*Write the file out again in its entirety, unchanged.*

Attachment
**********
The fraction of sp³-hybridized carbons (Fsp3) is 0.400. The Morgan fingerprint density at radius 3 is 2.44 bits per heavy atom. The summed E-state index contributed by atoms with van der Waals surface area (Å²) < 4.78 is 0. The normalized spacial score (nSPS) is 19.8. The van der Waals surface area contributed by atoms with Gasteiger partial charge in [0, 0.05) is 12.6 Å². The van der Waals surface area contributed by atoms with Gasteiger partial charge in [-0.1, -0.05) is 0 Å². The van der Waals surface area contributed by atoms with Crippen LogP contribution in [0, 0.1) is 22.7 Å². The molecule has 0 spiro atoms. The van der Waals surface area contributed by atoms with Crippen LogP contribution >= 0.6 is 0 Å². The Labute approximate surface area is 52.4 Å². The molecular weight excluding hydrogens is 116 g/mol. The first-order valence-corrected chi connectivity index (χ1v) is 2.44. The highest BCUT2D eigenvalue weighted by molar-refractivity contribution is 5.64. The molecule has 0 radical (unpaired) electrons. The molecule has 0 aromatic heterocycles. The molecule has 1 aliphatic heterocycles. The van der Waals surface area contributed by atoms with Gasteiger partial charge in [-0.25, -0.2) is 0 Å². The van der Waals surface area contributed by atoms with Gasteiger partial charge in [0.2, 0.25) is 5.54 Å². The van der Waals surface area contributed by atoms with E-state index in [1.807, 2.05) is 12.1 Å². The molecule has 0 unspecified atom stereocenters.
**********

The fraction of sp³-hybridized carbons (Fsp3) is 0.400. The Morgan fingerprint density at radius 3 is 2.44 bits per heavy atom. The summed E-state index contributed by atoms with van der Waals surface area (Å²) < 4.78 is 0. The normalized spacial score (nSPS) is 19.8. The van der Waals surface area contributed by atoms with Gasteiger partial charge in [0, 0.05) is 12.6 Å². The van der Waals surface area contributed by atoms with Gasteiger partial charge in [-0.1, -0.05) is 0 Å². The van der Waals surface area contributed by atoms with Crippen LogP contribution in [0, 0.1) is 22.7 Å². The molecule has 0 spiro atoms. The van der Waals surface area contributed by atoms with Crippen LogP contribution >= 0.6 is 0 Å². The Labute approximate surface area is 52.4 Å². The molecular weight excluding hydrogens is 116 g/mol. The first-order valence-corrected chi connectivity index (χ1v) is 2.44. The highest BCUT2D eigenvalue weighted by molar-refractivity contribution is 5.64. The molecule has 0 radical (unpaired) electrons. The molecule has 0 aromatic heterocycles. The molecule has 1 aliphatic heterocycles. The van der Waals surface area contributed by atoms with Gasteiger partial charge in [-0.25, -0.2) is 0 Å². The van der Waals surface area contributed by atoms with Gasteiger partial charge in [0.2, 0.25) is 5.54 Å². The van der Waals surface area contributed by atoms with E-state index in [1.807, 2.05) is 12.1 Å². The molecule has 0 unspecified atom stereocenters.